Shared Joy is Twice the Joy, Shared Pain is Half the Pain

Family, meet Family, meet Family

My family came from San Francisco to visit me for Thanksgiving because my brother had the whole week off of school. We did all sorts of cool and exciting things, including (but not limited to) a tour of a Bohemian glass factory, a tour of Kutna Hora, some wandering through the streets, some hot chocolate (Robby) and mulled wine (Mom), and some nice meals.

My parents helped me cook the turkey for CIEE’s Homestay Thanksgiving meal, which meant that they got to come home and see where I’m living this year here in Prague. It was funny, because Anna was annoyed that I hadn’t told her that my parents were coming so she could clean up, but seriously, the flat in its messiest state merely resembles our house back in San Mateo. The kids were a bit shy with new people around, and were clearly confused by my dad’s attempts to speak the little amount of Czech he knows with them. Interestingly, they glommed onto me as if I was leaving – which does not bode well for when I actually leave, but that is an issue for a few months from now.

It was really fun, though, and I’m really glad they got to meet each other, even if only for a little bit. And I couldn’t resist the opportunity to introduce them: “Family, meet my family. Family, meet my family.” Both families know the others’ names, so real introductions weren’t actually necessary.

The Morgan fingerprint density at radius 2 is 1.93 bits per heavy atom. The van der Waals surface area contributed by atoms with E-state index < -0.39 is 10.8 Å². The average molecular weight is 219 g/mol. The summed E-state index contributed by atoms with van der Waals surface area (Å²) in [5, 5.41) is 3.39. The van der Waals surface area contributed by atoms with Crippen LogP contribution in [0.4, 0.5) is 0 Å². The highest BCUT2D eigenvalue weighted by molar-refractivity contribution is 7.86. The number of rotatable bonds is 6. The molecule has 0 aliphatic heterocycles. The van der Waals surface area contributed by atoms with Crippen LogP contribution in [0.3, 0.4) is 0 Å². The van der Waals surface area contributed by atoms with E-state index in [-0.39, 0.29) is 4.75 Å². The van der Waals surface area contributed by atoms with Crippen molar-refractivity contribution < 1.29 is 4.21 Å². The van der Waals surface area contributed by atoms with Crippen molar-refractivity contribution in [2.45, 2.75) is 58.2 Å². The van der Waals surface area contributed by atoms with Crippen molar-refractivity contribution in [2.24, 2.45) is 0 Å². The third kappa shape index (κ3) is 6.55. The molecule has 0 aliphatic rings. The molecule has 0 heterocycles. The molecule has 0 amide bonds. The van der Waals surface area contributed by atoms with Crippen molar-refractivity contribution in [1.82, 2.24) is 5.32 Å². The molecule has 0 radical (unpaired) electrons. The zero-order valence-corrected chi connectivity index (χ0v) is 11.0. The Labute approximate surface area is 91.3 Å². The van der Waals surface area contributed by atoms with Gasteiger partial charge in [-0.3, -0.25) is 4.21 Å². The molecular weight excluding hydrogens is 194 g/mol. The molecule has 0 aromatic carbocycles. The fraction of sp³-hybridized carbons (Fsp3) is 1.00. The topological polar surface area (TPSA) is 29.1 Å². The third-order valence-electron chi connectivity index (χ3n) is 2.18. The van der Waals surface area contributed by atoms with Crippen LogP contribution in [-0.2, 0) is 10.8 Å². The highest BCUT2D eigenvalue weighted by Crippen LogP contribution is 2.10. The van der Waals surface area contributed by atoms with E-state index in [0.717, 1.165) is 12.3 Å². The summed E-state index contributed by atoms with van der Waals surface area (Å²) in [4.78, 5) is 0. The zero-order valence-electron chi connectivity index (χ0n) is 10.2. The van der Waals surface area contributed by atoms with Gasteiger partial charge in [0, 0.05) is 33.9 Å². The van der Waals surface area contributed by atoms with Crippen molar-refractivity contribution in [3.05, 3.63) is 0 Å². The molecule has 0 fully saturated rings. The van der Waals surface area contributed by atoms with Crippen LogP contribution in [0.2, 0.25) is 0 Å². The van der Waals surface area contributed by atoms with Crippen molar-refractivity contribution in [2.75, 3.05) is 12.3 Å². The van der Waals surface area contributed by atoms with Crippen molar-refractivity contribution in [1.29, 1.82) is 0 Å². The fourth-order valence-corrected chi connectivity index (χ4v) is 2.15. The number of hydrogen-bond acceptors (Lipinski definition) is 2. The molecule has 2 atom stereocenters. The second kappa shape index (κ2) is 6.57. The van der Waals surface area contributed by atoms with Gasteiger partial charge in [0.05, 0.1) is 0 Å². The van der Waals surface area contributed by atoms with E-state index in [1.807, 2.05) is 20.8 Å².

On Wednesday night, we went out to dinner with our family. By “we,” I mean my nuclear family – Mom, Dad, Robby, myself. By “our family,” I mean our Czech relatives. We had no idea how many people were coming, and it ended up being a lot. I think there were 17 of us, but I didn’t actually count. It was a lot of fun, because everyone else spoke English, but they all wanted me to try to speak Czech. (Okay, it was fun, but also very difficult.) At one point, Bozka (our 90+ matriarch) told me to say something in Czech. I didn’t really know what to say, just like I never knew what to say when people said “Say something in Japanese.” So I said something silly about how my Czech class’s favorite thing to say is “Proč ne?” (Why not?). It made everyone laugh – I guess I speak well enough to be understood…

I got to listen to a lot of conversations going on around me in Czech and understood a few bits and pieces here and there, which bodes well for my long-term linguistic capabilities. I also got to meet a lot of my relatives, who are actually really fun to be around. Well, some of them. The ones that are closer to my age – in their 20’s, 30’s, and younger 40’s. The ones closer to my dad’s age aren’t quite as much fun, but it is still nice to have met them, to have gotten their email addresses. I got invited to Christmas dinner at one’s house, Dec. 26’s “traditional turkey dinner” at another, and told to call anytime I’m near Old Town Square and want to stop by for a cup of coffee. (I’m near Old Town Square pretty much every day…)

Look for more posts about my family’s visit to Prague shortly, but for now, everyone should know that I’m really glad they came and all my families were able to meet each other.

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